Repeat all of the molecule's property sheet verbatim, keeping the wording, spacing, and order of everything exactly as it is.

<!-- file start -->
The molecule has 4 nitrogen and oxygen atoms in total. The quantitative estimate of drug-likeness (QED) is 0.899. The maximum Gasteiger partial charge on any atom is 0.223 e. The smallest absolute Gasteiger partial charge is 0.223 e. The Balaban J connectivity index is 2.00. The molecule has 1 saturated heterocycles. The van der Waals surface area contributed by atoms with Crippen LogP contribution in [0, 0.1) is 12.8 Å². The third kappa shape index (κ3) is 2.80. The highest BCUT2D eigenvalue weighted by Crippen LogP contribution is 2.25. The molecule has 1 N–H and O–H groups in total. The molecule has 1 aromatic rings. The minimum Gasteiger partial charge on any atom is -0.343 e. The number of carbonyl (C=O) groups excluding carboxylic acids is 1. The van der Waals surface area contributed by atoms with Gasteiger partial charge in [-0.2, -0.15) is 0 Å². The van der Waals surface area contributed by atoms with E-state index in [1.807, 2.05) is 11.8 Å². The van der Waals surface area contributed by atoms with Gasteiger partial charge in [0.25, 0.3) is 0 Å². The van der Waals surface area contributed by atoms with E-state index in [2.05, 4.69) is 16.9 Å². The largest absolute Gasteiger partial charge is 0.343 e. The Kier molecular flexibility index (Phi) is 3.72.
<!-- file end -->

The molecule has 4 nitrogen and oxygen atoms in total. The quantitative estimate of drug-likeness (QED) is 0.899. The maximum Gasteiger partial charge on any atom is 0.223 e. The smallest absolute Gasteiger partial charge is 0.223 e. The Balaban J connectivity index is 2.00. The molecule has 1 saturated heterocycles. The van der Waals surface area contributed by atoms with Crippen LogP contribution in [0, 0.1) is 12.8 Å². The third kappa shape index (κ3) is 2.80. The highest BCUT2D eigenvalue weighted by Crippen LogP contribution is 2.25. The molecule has 1 N–H and O–H groups in total. The molecule has 1 aromatic rings. The minimum Gasteiger partial charge on any atom is -0.343 e. The number of carbonyl (C=O) groups excluding carboxylic acids is 1. The van der Waals surface area contributed by atoms with Gasteiger partial charge in [-0.2, -0.15) is 0 Å². The van der Waals surface area contributed by atoms with E-state index in [1.807, 2.05) is 11.8 Å². The van der Waals surface area contributed by atoms with Gasteiger partial charge in [0.25, 0.3) is 0 Å². The van der Waals surface area contributed by atoms with E-state index in [2.05, 4.69) is 16.9 Å². The largest absolute Gasteiger partial charge is 0.343 e. The Kier molecular flexibility index (Phi) is 3.72.